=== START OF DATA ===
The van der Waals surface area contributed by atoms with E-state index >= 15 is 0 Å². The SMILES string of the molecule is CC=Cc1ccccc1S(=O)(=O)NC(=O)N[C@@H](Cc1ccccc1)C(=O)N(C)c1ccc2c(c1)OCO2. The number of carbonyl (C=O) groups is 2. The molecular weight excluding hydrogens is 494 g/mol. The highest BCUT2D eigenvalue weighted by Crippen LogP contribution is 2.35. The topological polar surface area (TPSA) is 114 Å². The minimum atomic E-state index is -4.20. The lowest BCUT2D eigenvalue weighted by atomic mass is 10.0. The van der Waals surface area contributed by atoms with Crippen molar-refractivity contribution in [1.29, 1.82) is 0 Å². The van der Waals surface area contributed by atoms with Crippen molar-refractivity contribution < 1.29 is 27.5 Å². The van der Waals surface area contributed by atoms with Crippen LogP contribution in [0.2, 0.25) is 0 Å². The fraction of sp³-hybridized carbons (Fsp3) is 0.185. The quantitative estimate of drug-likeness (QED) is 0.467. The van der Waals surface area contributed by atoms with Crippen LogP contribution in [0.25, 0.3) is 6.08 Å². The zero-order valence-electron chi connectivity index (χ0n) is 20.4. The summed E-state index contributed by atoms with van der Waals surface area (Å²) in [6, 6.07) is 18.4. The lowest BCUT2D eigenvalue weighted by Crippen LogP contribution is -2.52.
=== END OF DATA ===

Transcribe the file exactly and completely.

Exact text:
The van der Waals surface area contributed by atoms with E-state index >= 15 is 0 Å². The SMILES string of the molecule is CC=Cc1ccccc1S(=O)(=O)NC(=O)N[C@@H](Cc1ccccc1)C(=O)N(C)c1ccc2c(c1)OCO2. The number of carbonyl (C=O) groups is 2. The molecular weight excluding hydrogens is 494 g/mol. The highest BCUT2D eigenvalue weighted by Crippen LogP contribution is 2.35. The topological polar surface area (TPSA) is 114 Å². The minimum atomic E-state index is -4.20. The lowest BCUT2D eigenvalue weighted by atomic mass is 10.0. The van der Waals surface area contributed by atoms with Crippen molar-refractivity contribution in [1.29, 1.82) is 0 Å². The van der Waals surface area contributed by atoms with Crippen molar-refractivity contribution < 1.29 is 27.5 Å². The van der Waals surface area contributed by atoms with Crippen LogP contribution in [0.2, 0.25) is 0 Å². The fraction of sp³-hybridized carbons (Fsp3) is 0.185. The quantitative estimate of drug-likeness (QED) is 0.467. The van der Waals surface area contributed by atoms with Crippen LogP contribution in [0.25, 0.3) is 6.08 Å². The zero-order valence-electron chi connectivity index (χ0n) is 20.4. The summed E-state index contributed by atoms with van der Waals surface area (Å²) in [6, 6.07) is 18.4. The lowest BCUT2D eigenvalue weighted by Crippen LogP contribution is -2.52.